“One time, one meeting.”

I was watching Anthony Bourdain: Parts Unknown this past weekend, specifically, the episode where Tony goes to visit Japan with the head chef and owner of Masa (from NYC), Masayoshi Takayama. (Not that it matters to this story but Masa is supposedly the most expensive restaurant in the USA where meals apparently cost $600 pp, not including drinks.) During a scene in the episode, Tony was sitting around a traditional Japanese indoor cooking fire (an “irori”), having delicious-looking food and drink with chef Takayama and some local friends, when Tony mentioned something about having a wonderful time. At this point, chef Takayama elaborated on a saying that I find beautiful.

Ichi-go ichi-e”. “One time, one meeting”.

From Wikipedia:

Ichi-go ichi-e (一期一会 “one time, one meeting”) is a Japanese four-character idiom (yojijukugo) that describes a cultural concept of treasuring meetings with people. The term is often translated as “for this time only,” “never again,” or “one chance in a lifetime.” The term reminds people to cherish any gathering that they may take part in, citing the fact that many meetings in life are not repeated. Even when the same group of people can get together again, a particular gathering will never be replicated, and thus, each moment is always once-in-a-lifetime.

I find that in this life, we must try to cherish every moment we have with others. I admit, I am not often seen as the most sociable person in the world. It takes me a while to warm up to others, and others to warm up to me, at which point the people who were destined to like me, will (I hope) like me, and those whose personalities, communication styles, and interests are on a different wavelength, will do everything they can do remove themselves from ever crossing paths with me again.

But the point is, no matter what the final outcome of our temporary meetings are, we were together, interacting, in a particular place and time. And we should take time to appreciate the uniqueness of that moment, which can never be replicated again.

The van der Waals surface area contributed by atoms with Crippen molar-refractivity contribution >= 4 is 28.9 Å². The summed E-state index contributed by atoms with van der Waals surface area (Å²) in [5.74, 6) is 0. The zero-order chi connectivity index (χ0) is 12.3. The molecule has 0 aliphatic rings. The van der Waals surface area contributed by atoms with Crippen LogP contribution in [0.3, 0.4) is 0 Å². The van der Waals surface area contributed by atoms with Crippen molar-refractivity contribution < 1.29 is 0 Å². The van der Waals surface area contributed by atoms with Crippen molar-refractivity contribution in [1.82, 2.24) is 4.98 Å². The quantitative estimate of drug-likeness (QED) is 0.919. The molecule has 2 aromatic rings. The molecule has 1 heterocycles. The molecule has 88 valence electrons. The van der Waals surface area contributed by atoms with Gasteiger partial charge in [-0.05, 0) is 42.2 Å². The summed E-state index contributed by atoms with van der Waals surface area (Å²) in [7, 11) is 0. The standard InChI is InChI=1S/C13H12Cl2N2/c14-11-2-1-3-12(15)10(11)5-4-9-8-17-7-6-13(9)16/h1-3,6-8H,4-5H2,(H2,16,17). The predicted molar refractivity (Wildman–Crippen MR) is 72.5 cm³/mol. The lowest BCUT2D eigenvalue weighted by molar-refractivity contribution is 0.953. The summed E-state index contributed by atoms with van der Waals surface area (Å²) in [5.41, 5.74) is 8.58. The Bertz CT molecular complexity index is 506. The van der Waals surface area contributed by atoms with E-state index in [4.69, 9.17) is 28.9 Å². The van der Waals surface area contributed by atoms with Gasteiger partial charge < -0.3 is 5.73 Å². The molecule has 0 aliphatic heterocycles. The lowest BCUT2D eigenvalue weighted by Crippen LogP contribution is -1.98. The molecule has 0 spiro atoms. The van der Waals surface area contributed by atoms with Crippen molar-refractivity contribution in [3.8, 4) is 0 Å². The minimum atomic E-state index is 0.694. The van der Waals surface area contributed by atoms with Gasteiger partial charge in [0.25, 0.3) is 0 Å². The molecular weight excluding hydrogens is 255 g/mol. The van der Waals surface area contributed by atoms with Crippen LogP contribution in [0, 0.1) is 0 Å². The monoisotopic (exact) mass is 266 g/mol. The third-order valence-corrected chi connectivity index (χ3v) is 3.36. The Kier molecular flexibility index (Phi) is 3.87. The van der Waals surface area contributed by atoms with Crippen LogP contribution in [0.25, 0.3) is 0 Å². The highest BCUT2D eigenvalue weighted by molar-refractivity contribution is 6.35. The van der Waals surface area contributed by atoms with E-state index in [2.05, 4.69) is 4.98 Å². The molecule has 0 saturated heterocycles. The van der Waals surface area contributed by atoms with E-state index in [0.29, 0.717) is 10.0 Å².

I am going to try to embrace this concept of life whether I’m traveling and making (mostly) temporary connections with others, or whether I’m home with family and friends. Just be in the moment, paying attention to the details of an interaction, memorizing and appreciating the moment that will never happen again.

Ichi-go ichi-e”.

Where do I want to rest forever?

Early 2014, before I set off for my trip to South America, I had reached out to the family of a teenager who shot himself after an argument with his mother. I remember the grieving mother saying that she had her son’s body cremated and was asking people via a viral Facebook story if they could help take (some of) her son’s ashes to special places so he could “go see the world”. I was motivated to take her son to the Galapagos, believing her son’s spirit would like to be an eternal part of such a beautiful place on this earth. Sadly, it did not materialize.

But I began to ask myself, “Where would I like to rest forever?” And although the seas around Fernandina Island aren’t too shabby a spot, one place stood out even more; Sipadan.

For me, diving in the waters around Sipadan Island was a special experience. It is one of the most beautiful places on earth. It’s also part of Malaysia, my homeland.

Here’s how I envision my soul being put to rest; family members will make the journey to Sipadan. They’d put on diving gear, take my sealed can of ashes, and go dive in Barracuda Point. Once underwater, they will “release me”. And for eternity, I’m part of earth again. It sure beats being put in a coffin and being buried. How constricting and boring would that be? Even in death, I’d like to “travel” wherever the currents take me.

Is it morbid to think about this sort of thing? I don’t know.

Tashi and the Monk.

My first experience with an orphanage happened when I was very little, maybe 4-5 years in age. My family went to visit this orphanage because my cousin was there. Why was my cousin there? He was mentally challenged. At least that’s what my parents told me. He wasn’t born to my uncle and aunt. He was adopted. And when my uncle and aunt found out he was mentally challenged when he grew up, they gave him up for adoption. This visit was my only time seeing him. My only remaining memory of this visit was seeing my cousin (whose face I don’t recall now) come up to me and started touching my feet as I was carried by my dad. I am surprised that this memory still stayed with me until this day and I still wonder from time to time, what happened to my cousin?

Fast forward many years later. It is the end of 2010. I was unceremoniously dumped on the side of a street at 4 am in the freezing morning in McLeod Ganj. Despite the rough start to my stay there, my time spent in McLeod Ganj was one of my most memorable during my gap year. Among many reasons for this is because of my visit to The Children’s Village, an orphanage located about 30-40 minutes on foot from McLeod Ganj. I still remember vividly my hike there and what I saw during my brief visit. Little did I know, a seed was planted in me and has been germinating.